Article

Variants of ENPP1 are associated with childhood and adult obesity and increase the risk of glucose intolerance and type 2 diabetes.

CNRS 8090-Institute of Biology, Pasteur Institute, Lille, France.
Nature Genetics (Impact Factor: 29.65). 08/2005; 37(8):863-7. DOI: 10.1038/ng1604
Source: PubMed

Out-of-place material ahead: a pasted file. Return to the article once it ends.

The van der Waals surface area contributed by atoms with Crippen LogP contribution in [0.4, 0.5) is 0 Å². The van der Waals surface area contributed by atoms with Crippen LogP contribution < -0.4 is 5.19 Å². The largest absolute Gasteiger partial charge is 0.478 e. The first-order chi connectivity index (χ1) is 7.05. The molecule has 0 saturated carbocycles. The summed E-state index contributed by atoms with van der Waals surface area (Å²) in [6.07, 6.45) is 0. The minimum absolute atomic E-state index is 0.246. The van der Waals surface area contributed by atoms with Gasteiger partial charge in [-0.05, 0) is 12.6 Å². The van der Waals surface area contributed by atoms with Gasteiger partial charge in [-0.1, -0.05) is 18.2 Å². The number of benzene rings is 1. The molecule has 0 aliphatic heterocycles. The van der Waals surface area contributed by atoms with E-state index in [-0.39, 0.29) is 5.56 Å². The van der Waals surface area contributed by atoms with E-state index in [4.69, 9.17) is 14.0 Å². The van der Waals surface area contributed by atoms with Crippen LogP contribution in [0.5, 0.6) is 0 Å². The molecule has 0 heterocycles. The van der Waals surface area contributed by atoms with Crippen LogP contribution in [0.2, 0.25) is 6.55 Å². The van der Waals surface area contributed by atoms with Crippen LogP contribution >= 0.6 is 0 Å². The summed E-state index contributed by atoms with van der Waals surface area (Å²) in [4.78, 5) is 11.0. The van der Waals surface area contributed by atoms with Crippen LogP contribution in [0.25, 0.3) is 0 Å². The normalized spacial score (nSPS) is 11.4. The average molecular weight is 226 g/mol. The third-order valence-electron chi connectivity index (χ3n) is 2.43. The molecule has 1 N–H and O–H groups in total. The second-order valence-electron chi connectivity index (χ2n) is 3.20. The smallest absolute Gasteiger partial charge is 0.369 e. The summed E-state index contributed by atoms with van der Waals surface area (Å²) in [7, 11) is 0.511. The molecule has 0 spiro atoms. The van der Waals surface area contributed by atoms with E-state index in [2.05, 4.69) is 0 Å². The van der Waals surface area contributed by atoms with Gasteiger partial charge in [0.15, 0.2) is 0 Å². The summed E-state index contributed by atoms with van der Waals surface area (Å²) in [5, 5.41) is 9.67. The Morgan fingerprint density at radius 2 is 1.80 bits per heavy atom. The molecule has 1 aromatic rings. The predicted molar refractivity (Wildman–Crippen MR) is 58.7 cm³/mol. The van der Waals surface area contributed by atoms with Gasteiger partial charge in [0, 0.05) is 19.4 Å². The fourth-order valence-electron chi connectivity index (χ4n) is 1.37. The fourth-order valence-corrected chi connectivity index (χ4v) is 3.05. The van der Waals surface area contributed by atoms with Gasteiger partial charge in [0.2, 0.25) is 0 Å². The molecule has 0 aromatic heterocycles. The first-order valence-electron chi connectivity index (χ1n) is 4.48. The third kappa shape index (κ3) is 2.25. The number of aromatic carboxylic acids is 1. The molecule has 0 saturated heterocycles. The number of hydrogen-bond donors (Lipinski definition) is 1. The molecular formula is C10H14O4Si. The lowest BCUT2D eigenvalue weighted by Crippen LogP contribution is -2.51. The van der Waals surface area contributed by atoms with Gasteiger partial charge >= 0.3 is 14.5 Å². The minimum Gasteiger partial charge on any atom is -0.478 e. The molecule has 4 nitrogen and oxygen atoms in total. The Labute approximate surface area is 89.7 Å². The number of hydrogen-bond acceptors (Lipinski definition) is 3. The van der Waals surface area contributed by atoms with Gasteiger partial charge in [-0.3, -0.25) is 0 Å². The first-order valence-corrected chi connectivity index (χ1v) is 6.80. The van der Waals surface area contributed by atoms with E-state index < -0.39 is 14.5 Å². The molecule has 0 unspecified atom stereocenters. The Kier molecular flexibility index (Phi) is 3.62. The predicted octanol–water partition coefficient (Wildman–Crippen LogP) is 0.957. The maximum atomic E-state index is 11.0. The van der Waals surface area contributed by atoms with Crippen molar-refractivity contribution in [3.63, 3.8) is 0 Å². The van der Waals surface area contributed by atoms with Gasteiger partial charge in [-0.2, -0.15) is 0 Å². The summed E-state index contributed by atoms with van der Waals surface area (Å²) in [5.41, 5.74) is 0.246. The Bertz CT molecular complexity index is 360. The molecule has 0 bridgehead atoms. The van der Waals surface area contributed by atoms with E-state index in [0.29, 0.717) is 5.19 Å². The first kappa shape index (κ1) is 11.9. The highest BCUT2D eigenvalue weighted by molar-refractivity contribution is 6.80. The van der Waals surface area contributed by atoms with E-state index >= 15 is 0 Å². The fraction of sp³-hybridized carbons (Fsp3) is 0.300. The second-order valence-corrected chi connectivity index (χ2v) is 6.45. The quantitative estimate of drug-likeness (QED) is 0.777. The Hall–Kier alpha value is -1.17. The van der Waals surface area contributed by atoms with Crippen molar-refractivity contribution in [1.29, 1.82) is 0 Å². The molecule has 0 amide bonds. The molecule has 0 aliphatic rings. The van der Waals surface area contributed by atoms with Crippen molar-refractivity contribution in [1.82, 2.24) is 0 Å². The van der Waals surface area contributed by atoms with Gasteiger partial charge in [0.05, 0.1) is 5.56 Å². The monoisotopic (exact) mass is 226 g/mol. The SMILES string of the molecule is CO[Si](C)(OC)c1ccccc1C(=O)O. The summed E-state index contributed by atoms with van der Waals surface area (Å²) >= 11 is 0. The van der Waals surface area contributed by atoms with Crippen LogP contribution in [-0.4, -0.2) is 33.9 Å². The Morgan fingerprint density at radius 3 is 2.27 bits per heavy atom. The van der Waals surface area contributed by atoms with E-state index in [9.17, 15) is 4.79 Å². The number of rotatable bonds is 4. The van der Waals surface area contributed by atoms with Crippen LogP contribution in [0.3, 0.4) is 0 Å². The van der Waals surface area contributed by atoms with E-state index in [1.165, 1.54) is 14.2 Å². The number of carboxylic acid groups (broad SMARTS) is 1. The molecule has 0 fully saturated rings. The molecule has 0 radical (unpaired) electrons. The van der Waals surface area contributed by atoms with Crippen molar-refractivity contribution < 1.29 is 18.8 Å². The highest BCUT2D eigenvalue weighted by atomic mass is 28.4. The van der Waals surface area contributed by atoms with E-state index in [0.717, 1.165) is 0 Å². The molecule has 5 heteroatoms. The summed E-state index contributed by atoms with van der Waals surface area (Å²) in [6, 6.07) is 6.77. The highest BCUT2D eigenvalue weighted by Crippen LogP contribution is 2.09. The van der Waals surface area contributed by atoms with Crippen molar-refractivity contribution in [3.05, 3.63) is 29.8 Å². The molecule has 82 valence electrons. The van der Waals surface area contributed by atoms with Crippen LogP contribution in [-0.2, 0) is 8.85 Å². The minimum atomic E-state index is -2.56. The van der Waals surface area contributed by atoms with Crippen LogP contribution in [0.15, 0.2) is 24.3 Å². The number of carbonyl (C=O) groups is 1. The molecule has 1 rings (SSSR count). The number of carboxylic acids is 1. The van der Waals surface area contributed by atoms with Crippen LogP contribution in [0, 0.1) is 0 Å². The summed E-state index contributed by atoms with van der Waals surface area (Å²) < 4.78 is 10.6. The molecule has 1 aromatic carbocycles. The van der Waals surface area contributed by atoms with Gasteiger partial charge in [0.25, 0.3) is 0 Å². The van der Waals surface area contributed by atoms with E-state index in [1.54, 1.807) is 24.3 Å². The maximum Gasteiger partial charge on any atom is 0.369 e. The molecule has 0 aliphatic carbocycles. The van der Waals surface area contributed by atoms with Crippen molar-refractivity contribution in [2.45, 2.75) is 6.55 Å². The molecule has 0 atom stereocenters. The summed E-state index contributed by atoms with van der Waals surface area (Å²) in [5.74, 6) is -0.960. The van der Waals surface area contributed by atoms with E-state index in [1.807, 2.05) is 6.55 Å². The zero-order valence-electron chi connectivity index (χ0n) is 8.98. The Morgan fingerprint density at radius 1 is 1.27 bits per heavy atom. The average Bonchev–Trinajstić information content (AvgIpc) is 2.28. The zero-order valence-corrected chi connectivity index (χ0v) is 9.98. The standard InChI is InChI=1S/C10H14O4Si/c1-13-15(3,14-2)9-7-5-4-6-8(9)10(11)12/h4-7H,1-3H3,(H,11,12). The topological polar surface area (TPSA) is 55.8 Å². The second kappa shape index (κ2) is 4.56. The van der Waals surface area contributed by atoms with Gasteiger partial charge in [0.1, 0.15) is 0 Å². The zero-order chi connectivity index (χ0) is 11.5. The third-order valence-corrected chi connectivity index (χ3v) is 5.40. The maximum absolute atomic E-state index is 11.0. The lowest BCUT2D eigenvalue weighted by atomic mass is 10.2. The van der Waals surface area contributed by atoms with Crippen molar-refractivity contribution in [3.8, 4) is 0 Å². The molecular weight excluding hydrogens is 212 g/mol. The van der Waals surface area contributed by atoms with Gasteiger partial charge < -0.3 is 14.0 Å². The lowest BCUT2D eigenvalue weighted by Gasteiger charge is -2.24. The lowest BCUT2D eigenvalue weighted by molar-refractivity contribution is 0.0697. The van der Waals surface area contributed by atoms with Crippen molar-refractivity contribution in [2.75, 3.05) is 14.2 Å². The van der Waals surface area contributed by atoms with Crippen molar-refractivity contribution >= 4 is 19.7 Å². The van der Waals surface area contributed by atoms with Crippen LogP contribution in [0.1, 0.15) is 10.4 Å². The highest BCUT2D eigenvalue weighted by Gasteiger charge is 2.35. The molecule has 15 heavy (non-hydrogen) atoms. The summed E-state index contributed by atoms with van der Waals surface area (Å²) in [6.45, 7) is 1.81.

ABSTRACT We identified a locus on chromosome 6q16.3-q24.2 (ref. 1) associated with childhood obesity that includes 2.4 Mb common to eight genome scans for type 2 diabetes (T2D) or obesity. Analysis of the gene ENPP1 (also called PC-1), a candidate for insulin resistance, in 6,147 subjects showed association between a three-allele risk haplotype (K121Q, IVS20delT-11 and A-->G+1044TGA; QdelTG) and childhood obesity (odds ratio (OR) = 1.69, P = 0.0006), morbid or moderate obesity in adults (OR = 1.50, P = 0.006 or OR = 1.37, P = 0.02, respectively) and T2D (OR = 1.56, P = 0.00002). The Genotype IBD Sharing Test suggested that this obesity-associated ENPP1 risk haplotype contributes to the observed chromosome 6q linkage with childhood obesity. The haplotype confers a higher risk of glucose intolerance and T2D to obese children and their parents and associates with increased serum levels of soluble ENPP1 protein in children. Expression of a long ENPP1 mRNA isoform, which includes the obesity-associated A-->G+1044TGA SNP, was specific for pancreatic islet beta cells, adipocytes and liver. These findings suggest that several variants of ENPP1 have a primary role in mediating insulin resistance and in the development of both obesity and T2D, suggesting that an underlying molecular mechanism is common to both conditions.

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